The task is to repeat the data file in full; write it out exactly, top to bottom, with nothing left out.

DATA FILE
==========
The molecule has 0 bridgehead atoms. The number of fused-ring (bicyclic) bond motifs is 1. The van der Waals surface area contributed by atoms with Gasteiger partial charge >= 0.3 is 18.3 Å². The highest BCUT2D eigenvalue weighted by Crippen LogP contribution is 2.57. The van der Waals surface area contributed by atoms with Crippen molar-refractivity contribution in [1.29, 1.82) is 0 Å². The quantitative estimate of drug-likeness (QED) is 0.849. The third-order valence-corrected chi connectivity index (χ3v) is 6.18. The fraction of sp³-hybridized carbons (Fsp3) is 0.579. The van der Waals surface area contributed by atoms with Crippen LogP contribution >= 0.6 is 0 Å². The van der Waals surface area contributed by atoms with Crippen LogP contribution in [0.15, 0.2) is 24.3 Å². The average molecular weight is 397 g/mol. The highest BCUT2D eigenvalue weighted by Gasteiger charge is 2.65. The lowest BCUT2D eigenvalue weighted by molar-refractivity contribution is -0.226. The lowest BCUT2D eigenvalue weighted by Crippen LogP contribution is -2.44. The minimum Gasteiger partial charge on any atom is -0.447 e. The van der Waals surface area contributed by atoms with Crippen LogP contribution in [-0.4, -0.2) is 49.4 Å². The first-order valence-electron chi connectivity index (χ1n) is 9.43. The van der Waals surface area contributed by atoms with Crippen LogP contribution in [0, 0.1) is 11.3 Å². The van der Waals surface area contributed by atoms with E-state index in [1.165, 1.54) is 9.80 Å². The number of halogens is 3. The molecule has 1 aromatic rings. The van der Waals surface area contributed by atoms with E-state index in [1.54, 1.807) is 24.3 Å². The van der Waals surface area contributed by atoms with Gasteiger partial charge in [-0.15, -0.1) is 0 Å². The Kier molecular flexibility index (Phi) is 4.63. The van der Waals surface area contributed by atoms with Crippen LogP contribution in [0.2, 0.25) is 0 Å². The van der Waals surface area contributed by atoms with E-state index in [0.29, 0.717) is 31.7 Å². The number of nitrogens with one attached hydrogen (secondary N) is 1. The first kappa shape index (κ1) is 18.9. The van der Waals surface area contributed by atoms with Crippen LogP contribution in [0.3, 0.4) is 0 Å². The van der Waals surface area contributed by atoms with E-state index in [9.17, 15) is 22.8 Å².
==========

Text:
The molecule has 0 bridgehead atoms. The number of fused-ring (bicyclic) bond motifs is 1. The van der Waals surface area contributed by atoms with Gasteiger partial charge >= 0.3 is 18.3 Å². The highest BCUT2D eigenvalue weighted by Crippen LogP contribution is 2.57. The van der Waals surface area contributed by atoms with Crippen molar-refractivity contribution in [1.29, 1.82) is 0 Å². The quantitative estimate of drug-likeness (QED) is 0.849. The third-order valence-corrected chi connectivity index (χ3v) is 6.18. The fraction of sp³-hybridized carbons (Fsp3) is 0.579. The van der Waals surface area contributed by atoms with Crippen LogP contribution >= 0.6 is 0 Å². The van der Waals surface area contributed by atoms with Crippen LogP contribution in [0.15, 0.2) is 24.3 Å². The average molecular weight is 397 g/mol. The highest BCUT2D eigenvalue weighted by Gasteiger charge is 2.65. The lowest BCUT2D eigenvalue weighted by molar-refractivity contribution is -0.226. The lowest BCUT2D eigenvalue weighted by Crippen LogP contribution is -2.44. The minimum Gasteiger partial charge on any atom is -0.447 e. The van der Waals surface area contributed by atoms with Crippen LogP contribution in [-0.4, -0.2) is 49.4 Å². The first-order valence-electron chi connectivity index (χ1n) is 9.43. The van der Waals surface area contributed by atoms with Crippen LogP contribution in [0, 0.1) is 11.3 Å². The van der Waals surface area contributed by atoms with E-state index in [1.165, 1.54) is 9.80 Å². The number of halogens is 3. The molecule has 1 aromatic rings. The van der Waals surface area contributed by atoms with E-state index in [1.54, 1.807) is 24.3 Å². The van der Waals surface area contributed by atoms with Gasteiger partial charge in [-0.15, -0.1) is 0 Å². The Kier molecular flexibility index (Phi) is 4.63. The van der Waals surface area contributed by atoms with Crippen LogP contribution in [0.2, 0.25) is 0 Å². The van der Waals surface area contributed by atoms with E-state index in [0.29, 0.717) is 31.7 Å². The number of nitrogens with one attached hydrogen (secondary N) is 1. The first kappa shape index (κ1) is 18.9. The van der Waals surface area contributed by atoms with Crippen LogP contribution in [0.3, 0.4) is 0 Å². The van der Waals surface area contributed by atoms with E-state index in [9.17, 15) is 22.8 Å².